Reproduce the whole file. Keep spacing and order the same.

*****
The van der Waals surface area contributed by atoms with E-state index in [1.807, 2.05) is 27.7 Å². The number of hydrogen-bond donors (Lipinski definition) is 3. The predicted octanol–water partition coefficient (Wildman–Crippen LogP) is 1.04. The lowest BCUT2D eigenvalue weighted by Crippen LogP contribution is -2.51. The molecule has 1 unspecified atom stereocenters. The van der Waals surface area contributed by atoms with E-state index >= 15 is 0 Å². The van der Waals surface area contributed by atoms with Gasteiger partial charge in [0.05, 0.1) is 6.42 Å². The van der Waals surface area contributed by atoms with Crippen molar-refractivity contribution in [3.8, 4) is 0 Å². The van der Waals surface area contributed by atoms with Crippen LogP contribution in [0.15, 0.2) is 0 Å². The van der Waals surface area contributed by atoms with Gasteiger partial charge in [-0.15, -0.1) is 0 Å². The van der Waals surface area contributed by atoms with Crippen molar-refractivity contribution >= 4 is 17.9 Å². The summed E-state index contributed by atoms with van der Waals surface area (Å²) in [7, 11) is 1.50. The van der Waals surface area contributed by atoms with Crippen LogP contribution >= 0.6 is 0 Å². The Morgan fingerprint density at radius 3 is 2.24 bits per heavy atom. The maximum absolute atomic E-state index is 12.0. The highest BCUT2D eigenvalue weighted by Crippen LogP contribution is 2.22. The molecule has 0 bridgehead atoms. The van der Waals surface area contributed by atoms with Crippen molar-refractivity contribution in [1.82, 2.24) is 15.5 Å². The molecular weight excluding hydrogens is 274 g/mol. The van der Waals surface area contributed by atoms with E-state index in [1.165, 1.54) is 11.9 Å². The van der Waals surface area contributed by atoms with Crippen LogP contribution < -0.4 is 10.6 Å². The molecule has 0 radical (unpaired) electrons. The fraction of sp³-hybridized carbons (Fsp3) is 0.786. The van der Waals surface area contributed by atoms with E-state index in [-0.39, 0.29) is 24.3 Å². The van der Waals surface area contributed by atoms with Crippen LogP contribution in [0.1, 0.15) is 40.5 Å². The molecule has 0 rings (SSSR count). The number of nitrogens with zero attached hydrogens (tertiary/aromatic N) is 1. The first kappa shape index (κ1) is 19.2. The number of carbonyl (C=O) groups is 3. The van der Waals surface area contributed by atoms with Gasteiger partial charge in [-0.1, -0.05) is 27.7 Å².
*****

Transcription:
The van der Waals surface area contributed by atoms with E-state index in [1.807, 2.05) is 27.7 Å². The number of hydrogen-bond donors (Lipinski definition) is 3. The predicted octanol–water partition coefficient (Wildman–Crippen LogP) is 1.04. The lowest BCUT2D eigenvalue weighted by Crippen LogP contribution is -2.51. The molecule has 1 unspecified atom stereocenters. The van der Waals surface area contributed by atoms with E-state index >= 15 is 0 Å². The van der Waals surface area contributed by atoms with Gasteiger partial charge in [0.05, 0.1) is 6.42 Å². The van der Waals surface area contributed by atoms with Crippen molar-refractivity contribution in [3.8, 4) is 0 Å². The van der Waals surface area contributed by atoms with Crippen LogP contribution in [0.15, 0.2) is 0 Å². The van der Waals surface area contributed by atoms with Gasteiger partial charge in [-0.15, -0.1) is 0 Å². The van der Waals surface area contributed by atoms with Crippen molar-refractivity contribution >= 4 is 17.9 Å². The summed E-state index contributed by atoms with van der Waals surface area (Å²) in [7, 11) is 1.50. The van der Waals surface area contributed by atoms with Crippen LogP contribution >= 0.6 is 0 Å². The Morgan fingerprint density at radius 3 is 2.24 bits per heavy atom. The maximum absolute atomic E-state index is 12.0. The highest BCUT2D eigenvalue weighted by Crippen LogP contribution is 2.22. The molecule has 0 bridgehead atoms. The van der Waals surface area contributed by atoms with Crippen molar-refractivity contribution in [1.82, 2.24) is 15.5 Å². The molecular weight excluding hydrogens is 274 g/mol. The van der Waals surface area contributed by atoms with E-state index in [1.165, 1.54) is 11.9 Å². The van der Waals surface area contributed by atoms with Crippen LogP contribution < -0.4 is 10.6 Å². The molecule has 0 radical (unpaired) electrons. The fraction of sp³-hybridized carbons (Fsp3) is 0.786. The van der Waals surface area contributed by atoms with E-state index in [-0.39, 0.29) is 24.3 Å². The van der Waals surface area contributed by atoms with Crippen LogP contribution in [0.1, 0.15) is 40.5 Å². The molecule has 0 rings (SSSR count). The number of nitrogens with zero attached hydrogens (tertiary/aromatic N) is 1. The first kappa shape index (κ1) is 19.2. The number of carbonyl (C=O) groups is 3. The van der Waals surface area contributed by atoms with Gasteiger partial charge in [-0.1, -0.05) is 27.7 Å².